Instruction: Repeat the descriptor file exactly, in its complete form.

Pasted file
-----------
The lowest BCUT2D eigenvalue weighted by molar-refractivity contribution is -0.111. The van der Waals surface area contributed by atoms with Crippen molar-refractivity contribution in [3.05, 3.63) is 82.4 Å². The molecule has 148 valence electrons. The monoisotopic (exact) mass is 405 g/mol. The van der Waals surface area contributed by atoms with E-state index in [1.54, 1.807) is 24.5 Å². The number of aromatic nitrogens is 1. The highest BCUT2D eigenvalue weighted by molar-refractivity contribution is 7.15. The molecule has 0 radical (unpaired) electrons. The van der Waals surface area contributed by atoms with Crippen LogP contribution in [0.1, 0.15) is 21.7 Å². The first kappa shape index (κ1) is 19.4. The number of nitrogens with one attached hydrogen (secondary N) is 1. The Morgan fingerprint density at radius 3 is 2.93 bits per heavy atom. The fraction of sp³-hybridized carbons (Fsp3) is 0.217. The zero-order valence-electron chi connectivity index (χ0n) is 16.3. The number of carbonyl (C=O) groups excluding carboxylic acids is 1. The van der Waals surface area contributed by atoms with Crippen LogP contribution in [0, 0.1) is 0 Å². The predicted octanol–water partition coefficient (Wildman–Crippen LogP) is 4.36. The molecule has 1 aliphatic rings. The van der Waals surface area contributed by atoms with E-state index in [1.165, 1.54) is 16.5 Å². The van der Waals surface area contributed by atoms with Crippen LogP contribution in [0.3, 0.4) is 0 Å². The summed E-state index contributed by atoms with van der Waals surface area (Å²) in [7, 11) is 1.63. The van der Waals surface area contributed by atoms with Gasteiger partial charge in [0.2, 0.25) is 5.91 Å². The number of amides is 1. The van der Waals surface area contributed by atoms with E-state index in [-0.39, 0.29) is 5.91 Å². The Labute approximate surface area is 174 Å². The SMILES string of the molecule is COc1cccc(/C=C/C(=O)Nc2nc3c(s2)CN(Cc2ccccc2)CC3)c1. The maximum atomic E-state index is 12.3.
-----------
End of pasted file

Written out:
The lowest BCUT2D eigenvalue weighted by molar-refractivity contribution is -0.111. The van der Waals surface area contributed by atoms with Crippen molar-refractivity contribution in [3.05, 3.63) is 82.4 Å². The molecule has 148 valence electrons. The monoisotopic (exact) mass is 405 g/mol. The van der Waals surface area contributed by atoms with E-state index in [1.54, 1.807) is 24.5 Å². The number of aromatic nitrogens is 1. The highest BCUT2D eigenvalue weighted by molar-refractivity contribution is 7.15. The molecule has 0 radical (unpaired) electrons. The van der Waals surface area contributed by atoms with Crippen LogP contribution in [0.1, 0.15) is 21.7 Å². The first kappa shape index (κ1) is 19.4. The number of nitrogens with one attached hydrogen (secondary N) is 1. The Morgan fingerprint density at radius 3 is 2.93 bits per heavy atom. The fraction of sp³-hybridized carbons (Fsp3) is 0.217. The zero-order valence-electron chi connectivity index (χ0n) is 16.3. The number of carbonyl (C=O) groups excluding carboxylic acids is 1. The van der Waals surface area contributed by atoms with Crippen LogP contribution in [0, 0.1) is 0 Å². The predicted octanol–water partition coefficient (Wildman–Crippen LogP) is 4.36. The molecule has 1 aliphatic rings. The van der Waals surface area contributed by atoms with E-state index in [1.165, 1.54) is 16.5 Å². The van der Waals surface area contributed by atoms with Crippen LogP contribution in [0.3, 0.4) is 0 Å². The summed E-state index contributed by atoms with van der Waals surface area (Å²) in [7, 11) is 1.63. The van der Waals surface area contributed by atoms with Gasteiger partial charge in [0.2, 0.25) is 5.91 Å². The number of amides is 1. The van der Waals surface area contributed by atoms with E-state index in [-0.39, 0.29) is 5.91 Å². The Labute approximate surface area is 174 Å². The SMILES string of the molecule is COc1cccc(/C=C/C(=O)Nc2nc3c(s2)CN(Cc2ccccc2)CC3)c1. The maximum atomic E-state index is 12.3.